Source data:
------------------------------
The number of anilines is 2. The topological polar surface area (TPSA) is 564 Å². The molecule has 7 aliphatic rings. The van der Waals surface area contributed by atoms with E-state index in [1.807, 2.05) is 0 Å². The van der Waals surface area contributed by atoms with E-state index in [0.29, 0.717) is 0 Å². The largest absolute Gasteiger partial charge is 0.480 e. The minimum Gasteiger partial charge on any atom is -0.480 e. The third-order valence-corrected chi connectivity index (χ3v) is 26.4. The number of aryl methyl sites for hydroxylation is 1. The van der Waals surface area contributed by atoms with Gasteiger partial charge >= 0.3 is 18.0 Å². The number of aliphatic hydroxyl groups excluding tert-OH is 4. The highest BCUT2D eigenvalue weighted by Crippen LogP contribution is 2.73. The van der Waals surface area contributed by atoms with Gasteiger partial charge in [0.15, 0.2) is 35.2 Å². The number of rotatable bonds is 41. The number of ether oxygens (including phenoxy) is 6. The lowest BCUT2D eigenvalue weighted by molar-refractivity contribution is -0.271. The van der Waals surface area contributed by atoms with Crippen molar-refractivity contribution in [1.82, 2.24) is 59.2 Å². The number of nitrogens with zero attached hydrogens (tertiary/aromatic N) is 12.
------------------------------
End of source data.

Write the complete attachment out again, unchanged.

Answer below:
The number of anilines is 2. The topological polar surface area (TPSA) is 564 Å². The molecule has 7 aliphatic rings. The van der Waals surface area contributed by atoms with E-state index in [1.807, 2.05) is 0 Å². The van der Waals surface area contributed by atoms with E-state index in [0.29, 0.717) is 0 Å². The largest absolute Gasteiger partial charge is 0.480 e. The minimum Gasteiger partial charge on any atom is -0.480 e. The third-order valence-corrected chi connectivity index (χ3v) is 26.4. The number of aryl methyl sites for hydroxylation is 1. The van der Waals surface area contributed by atoms with Gasteiger partial charge >= 0.3 is 18.0 Å². The number of aliphatic hydroxyl groups excluding tert-OH is 4. The highest BCUT2D eigenvalue weighted by Crippen LogP contribution is 2.73. The van der Waals surface area contributed by atoms with Gasteiger partial charge in [0.15, 0.2) is 35.2 Å². The number of rotatable bonds is 41. The number of ether oxygens (including phenoxy) is 6. The lowest BCUT2D eigenvalue weighted by molar-refractivity contribution is -0.271. The van der Waals surface area contributed by atoms with Crippen molar-refractivity contribution in [1.82, 2.24) is 59.2 Å². The number of nitrogens with zero attached hydrogens (tertiary/aromatic N) is 12.